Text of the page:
Egypt. Discovered the oldest brewery in the world
It would date back more than 5,000 years and could produce thousands liters of beer per day
A research group of American and Egyptian archaeologists, chaired by Dr. Matthew Adams of NYU, and Dr. Deborah Fischach of Princeton University have uncovered what may be the world's oldest industrial-scale brewery located in Abydos (not far from Luxor), according to the Supreme Council of Antiquities of Egypt, which announced the discovery on Facebook. The news was relaunched in Italy by the Beverfood.com portal.
The ruins are believed to date back over 5000 years, up to the early dynastic period, under the rule of King Narmer (3273 BC - 2987 BC), the unifier of Egypt. According to prof. Matthew Adams, head of the expedition, "the capacity of the facility was industrial in its scale and unprecedented for its time, capable of producing many thousands of liters (about 22,400 liters of zythum at a time), and probably built to supply the cults. funeraries of the first kings of Egypt, in which the rituals were conducted both to adore them as divine figures and to support them in the land of the dead”. It is assumed that the brewery's production capacity would have been sufficient to supply a daily ration of beer to more than 8,800 people.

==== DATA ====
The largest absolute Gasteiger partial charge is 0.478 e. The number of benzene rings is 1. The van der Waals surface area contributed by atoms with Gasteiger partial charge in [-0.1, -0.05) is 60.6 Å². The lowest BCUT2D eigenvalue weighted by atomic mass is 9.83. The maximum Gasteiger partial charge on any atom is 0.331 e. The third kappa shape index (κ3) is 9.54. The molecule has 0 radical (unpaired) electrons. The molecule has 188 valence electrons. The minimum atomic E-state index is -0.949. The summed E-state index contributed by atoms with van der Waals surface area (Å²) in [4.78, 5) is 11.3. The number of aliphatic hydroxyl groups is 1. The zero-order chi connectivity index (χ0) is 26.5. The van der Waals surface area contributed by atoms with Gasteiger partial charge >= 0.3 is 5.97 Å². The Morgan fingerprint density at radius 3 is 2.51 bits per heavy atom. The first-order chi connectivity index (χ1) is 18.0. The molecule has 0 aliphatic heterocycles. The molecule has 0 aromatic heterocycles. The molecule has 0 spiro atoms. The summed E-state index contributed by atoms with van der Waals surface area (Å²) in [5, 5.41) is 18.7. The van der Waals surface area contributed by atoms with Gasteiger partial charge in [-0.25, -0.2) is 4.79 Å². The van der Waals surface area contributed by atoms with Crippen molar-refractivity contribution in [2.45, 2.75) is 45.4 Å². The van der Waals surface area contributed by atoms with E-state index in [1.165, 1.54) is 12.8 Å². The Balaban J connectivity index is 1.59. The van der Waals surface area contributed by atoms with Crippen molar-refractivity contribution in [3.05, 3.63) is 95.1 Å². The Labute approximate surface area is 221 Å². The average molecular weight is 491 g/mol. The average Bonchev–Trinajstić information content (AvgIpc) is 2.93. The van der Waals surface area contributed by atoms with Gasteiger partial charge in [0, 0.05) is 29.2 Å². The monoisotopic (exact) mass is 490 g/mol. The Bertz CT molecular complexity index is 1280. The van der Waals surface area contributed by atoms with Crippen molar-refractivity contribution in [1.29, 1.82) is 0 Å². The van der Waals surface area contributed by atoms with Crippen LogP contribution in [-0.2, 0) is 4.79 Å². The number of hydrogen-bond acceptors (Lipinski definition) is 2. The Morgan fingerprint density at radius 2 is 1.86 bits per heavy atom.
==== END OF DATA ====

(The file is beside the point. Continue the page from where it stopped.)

In the past, some British archaeologists had excavated the brewery in the early 20th century, but mistook it for kilns used to dry grain and the exact location was forgotten in the years to follow. The North Abydos archeology team, working in collaboration with the Egyptian Ministry of Tourism and Antiquities, re-located the brewery and resumed excavations in 2018.
The brewery, located on the edge of the desert at the northern end of ancient Abydos, consisted of at least eight separate installations, built in parallel and spaced approximately 8 meters apart. Six of the eight, each about 20m long × 2.5m wide × 40cm deep, have been examined so far in the new excavations, partly buried under later tombs.
EFA News - European Food Agency